Earlier this year we blogged about the plight of the Sheboygan Falls-based golf course The Bull at Pinehurst Farms. Now we have an update. In late June, a bankruptcy judge approved the sale of the course, which had been saddled with a $4.2 million debt to Wisconsin Bank & Trust, for $2.4 million.
According to the Sheboygan Press, the property, which is the only golf course in the state designed by Jack Nicklaus, was bought by John Dunfee and Randy Groth, both of Cedarburg:
Dunfee and Groth — who have known each other their whole lives — have embarked on multiple business ventures together, including their current agricultural commodities trading group, LaBudde Group, but Dunfee said The Bull was really his brainchild.
Being an avid golfer, Dunfee has played the course and loved it for years. When he saw it was set for a second sheriff’s sale, he reached out to the bank’s attorney in early June.
Dunfee said after the previous failed bid of $2.2 million, he was told he would need to make an offer that was at least $200,000 higher. For him, the price was too good not to bid.
It is not often that the public gets this sort of inside information about a bankruptcy, so we wanted to highlight a few things.
Timing Is Everything
First, is the steep discount the buyers received. We have no doubt the creditor would have liked to see a purchase price closer to the $4.2 million it was owed, but the fact that the previous owners filed for bankruptcy, combined with the financial crisis pushed the purchase price way down.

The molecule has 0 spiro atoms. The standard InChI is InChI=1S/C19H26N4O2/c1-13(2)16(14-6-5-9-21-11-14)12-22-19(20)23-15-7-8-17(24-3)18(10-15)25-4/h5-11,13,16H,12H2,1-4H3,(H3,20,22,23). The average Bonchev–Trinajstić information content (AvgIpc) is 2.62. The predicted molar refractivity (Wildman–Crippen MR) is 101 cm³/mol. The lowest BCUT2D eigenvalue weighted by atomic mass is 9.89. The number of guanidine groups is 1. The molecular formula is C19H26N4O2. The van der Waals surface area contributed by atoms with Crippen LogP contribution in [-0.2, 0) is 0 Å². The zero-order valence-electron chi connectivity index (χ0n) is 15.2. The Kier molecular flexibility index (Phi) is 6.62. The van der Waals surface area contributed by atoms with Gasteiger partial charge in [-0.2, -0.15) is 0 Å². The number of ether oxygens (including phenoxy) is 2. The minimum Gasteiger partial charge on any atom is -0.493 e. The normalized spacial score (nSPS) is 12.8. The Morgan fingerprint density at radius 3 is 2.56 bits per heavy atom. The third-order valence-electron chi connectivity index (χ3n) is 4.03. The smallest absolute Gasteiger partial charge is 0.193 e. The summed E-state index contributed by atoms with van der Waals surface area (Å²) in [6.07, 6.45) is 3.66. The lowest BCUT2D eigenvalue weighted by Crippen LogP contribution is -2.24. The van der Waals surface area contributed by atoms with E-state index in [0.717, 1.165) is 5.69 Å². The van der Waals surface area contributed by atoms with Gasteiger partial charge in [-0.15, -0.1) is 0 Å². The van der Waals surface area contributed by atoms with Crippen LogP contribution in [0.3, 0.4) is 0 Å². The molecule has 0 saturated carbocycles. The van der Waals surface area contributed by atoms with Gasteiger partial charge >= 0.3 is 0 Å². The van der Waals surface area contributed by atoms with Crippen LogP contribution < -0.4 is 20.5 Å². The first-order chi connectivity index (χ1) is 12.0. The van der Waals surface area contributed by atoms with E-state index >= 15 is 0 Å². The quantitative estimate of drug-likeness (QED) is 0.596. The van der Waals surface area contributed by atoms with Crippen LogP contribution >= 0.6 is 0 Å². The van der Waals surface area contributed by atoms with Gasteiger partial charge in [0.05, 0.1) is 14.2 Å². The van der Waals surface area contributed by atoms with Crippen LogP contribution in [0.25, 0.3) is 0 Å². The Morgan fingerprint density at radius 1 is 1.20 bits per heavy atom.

This is a great example of why we counsel our clients on the importance of timing as it relates to bankruptcy. While nobody could have predicted the current pandemic and resulting financial crisis, there are indications that golf is not as popular with Millennials and Gen Z. This could have a long-term impact on the golf market.
Hanson & Payne is a very business-minded firm. We are always thinking about the broader business implications of the legal advice we give because we know that is important to our clients. And it is important to us as well. Our team has deep roots in the Milwaukee area, so we want to do what we can to help our clients thrive.
The Role of the Courts
This sale also illustrates the role the bankruptcy court plays in managing the sale of distressed assets. The Bull was foreclosed on last October, and the property was set to be sold at a Sheriff’s sale. 20 minutes before the sale was scheduled to begin, it was cancelled because the course’s owners filed for bankruptcy.
Next, a group of minority owners attempted to buy the course, but that fell through. Another buyer then offered $3.1 million for the course before pulling the offer. Shortly before Dunfee and Groth made their successful bid, an unnamed buyer attempted to purchase the course for $2.2 million. The bank rejected this offer and a second Sheriff’s sale was scheduled.
That’s when Dunfee and Groth stepped in. The bank accepted their offer of $2.4 million, and the court approved the sale. In theory, the court could have demanded a higher purchase price, but that is unlikely in scenarios like this where it has taken months to find a buyer, and the main creditor accepts the terms proposed by a potential buyer.
A Rare Peek Inside
It was interesting to see this case play out in the courts and in the local papers. Few bankruptcies draw this sort of attention, which is probably a good thing, but when they do it is important to follow along.